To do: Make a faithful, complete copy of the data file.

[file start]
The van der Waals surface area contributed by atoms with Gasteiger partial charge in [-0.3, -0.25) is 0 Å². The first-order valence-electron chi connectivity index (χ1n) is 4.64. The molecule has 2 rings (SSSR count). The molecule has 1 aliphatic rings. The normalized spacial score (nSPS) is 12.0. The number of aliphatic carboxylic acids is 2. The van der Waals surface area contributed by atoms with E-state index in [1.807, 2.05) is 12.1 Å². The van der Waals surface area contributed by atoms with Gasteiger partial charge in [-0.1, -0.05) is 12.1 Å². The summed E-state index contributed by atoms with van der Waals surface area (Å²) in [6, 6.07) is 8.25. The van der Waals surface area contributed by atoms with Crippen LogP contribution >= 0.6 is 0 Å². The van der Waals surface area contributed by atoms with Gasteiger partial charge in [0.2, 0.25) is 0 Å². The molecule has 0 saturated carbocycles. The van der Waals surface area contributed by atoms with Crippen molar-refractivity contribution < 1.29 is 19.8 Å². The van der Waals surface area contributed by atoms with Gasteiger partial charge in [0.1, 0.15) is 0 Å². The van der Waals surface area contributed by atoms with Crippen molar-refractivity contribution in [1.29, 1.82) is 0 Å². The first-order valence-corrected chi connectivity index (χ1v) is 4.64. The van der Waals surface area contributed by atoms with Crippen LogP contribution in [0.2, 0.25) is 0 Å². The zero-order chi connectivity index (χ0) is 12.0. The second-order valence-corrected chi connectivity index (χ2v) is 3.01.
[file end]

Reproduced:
The van der Waals surface area contributed by atoms with Gasteiger partial charge in [-0.3, -0.25) is 0 Å². The first-order valence-electron chi connectivity index (χ1n) is 4.64. The molecule has 2 rings (SSSR count). The molecule has 1 aliphatic rings. The normalized spacial score (nSPS) is 12.0. The number of aliphatic carboxylic acids is 2. The van der Waals surface area contributed by atoms with E-state index in [1.807, 2.05) is 12.1 Å². The van der Waals surface area contributed by atoms with Gasteiger partial charge in [-0.1, -0.05) is 12.1 Å². The summed E-state index contributed by atoms with van der Waals surface area (Å²) in [6, 6.07) is 8.25. The van der Waals surface area contributed by atoms with Crippen LogP contribution >= 0.6 is 0 Å². The van der Waals surface area contributed by atoms with Gasteiger partial charge in [0.2, 0.25) is 0 Å². The molecule has 0 saturated carbocycles. The van der Waals surface area contributed by atoms with Crippen molar-refractivity contribution < 1.29 is 19.8 Å². The van der Waals surface area contributed by atoms with Gasteiger partial charge in [0.1, 0.15) is 0 Å². The van der Waals surface area contributed by atoms with Crippen molar-refractivity contribution in [1.29, 1.82) is 0 Å². The first-order valence-corrected chi connectivity index (χ1v) is 4.64. The van der Waals surface area contributed by atoms with Crippen LogP contribution in [0.2, 0.25) is 0 Å². The zero-order chi connectivity index (χ0) is 12.0. The second-order valence-corrected chi connectivity index (χ2v) is 3.01.